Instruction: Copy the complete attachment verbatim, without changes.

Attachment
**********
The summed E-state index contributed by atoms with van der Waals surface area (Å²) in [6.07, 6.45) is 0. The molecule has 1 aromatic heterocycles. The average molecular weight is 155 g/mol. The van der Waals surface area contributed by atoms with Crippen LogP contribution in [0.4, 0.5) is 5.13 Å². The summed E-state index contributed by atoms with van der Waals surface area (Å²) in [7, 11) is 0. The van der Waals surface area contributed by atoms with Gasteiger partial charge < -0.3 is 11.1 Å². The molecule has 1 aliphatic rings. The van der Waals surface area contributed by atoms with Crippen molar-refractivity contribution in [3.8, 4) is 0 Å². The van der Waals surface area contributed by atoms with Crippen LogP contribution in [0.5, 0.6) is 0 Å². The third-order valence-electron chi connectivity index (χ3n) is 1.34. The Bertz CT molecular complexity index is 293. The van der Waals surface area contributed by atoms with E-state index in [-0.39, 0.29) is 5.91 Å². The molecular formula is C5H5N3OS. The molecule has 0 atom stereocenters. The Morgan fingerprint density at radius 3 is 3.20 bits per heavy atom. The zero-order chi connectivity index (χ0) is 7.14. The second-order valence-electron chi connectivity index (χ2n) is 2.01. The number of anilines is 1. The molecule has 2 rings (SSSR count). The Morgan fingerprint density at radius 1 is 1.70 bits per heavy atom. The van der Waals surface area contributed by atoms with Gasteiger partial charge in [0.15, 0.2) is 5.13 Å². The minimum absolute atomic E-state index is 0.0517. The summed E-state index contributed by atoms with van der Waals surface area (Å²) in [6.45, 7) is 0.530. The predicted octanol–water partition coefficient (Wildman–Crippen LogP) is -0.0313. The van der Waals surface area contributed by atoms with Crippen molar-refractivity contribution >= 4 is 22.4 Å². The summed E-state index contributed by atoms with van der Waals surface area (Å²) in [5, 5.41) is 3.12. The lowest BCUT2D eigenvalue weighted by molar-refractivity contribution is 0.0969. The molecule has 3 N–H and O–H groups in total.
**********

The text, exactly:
The summed E-state index contributed by atoms with van der Waals surface area (Å²) in [6.07, 6.45) is 0. The molecule has 1 aromatic heterocycles. The average molecular weight is 155 g/mol. The van der Waals surface area contributed by atoms with Crippen LogP contribution in [0.4, 0.5) is 5.13 Å². The summed E-state index contributed by atoms with van der Waals surface area (Å²) in [7, 11) is 0. The van der Waals surface area contributed by atoms with Gasteiger partial charge < -0.3 is 11.1 Å². The molecule has 1 aliphatic rings. The van der Waals surface area contributed by atoms with Crippen molar-refractivity contribution in [3.8, 4) is 0 Å². The van der Waals surface area contributed by atoms with Crippen LogP contribution in [0.5, 0.6) is 0 Å². The third-order valence-electron chi connectivity index (χ3n) is 1.34. The Bertz CT molecular complexity index is 293. The van der Waals surface area contributed by atoms with E-state index in [-0.39, 0.29) is 5.91 Å². The molecular formula is C5H5N3OS. The molecule has 0 atom stereocenters. The Morgan fingerprint density at radius 3 is 3.20 bits per heavy atom. The zero-order chi connectivity index (χ0) is 7.14. The second-order valence-electron chi connectivity index (χ2n) is 2.01. The number of anilines is 1. The molecule has 2 rings (SSSR count). The Morgan fingerprint density at radius 1 is 1.70 bits per heavy atom. The van der Waals surface area contributed by atoms with Gasteiger partial charge in [0.15, 0.2) is 5.13 Å². The minimum absolute atomic E-state index is 0.0517. The summed E-state index contributed by atoms with van der Waals surface area (Å²) in [6.45, 7) is 0.530. The predicted octanol–water partition coefficient (Wildman–Crippen LogP) is -0.0313. The van der Waals surface area contributed by atoms with Crippen molar-refractivity contribution >= 4 is 22.4 Å². The summed E-state index contributed by atoms with van der Waals surface area (Å²) in [5, 5.41) is 3.12. The lowest BCUT2D eigenvalue weighted by molar-refractivity contribution is 0.0969. The molecule has 3 N–H and O–H groups in total.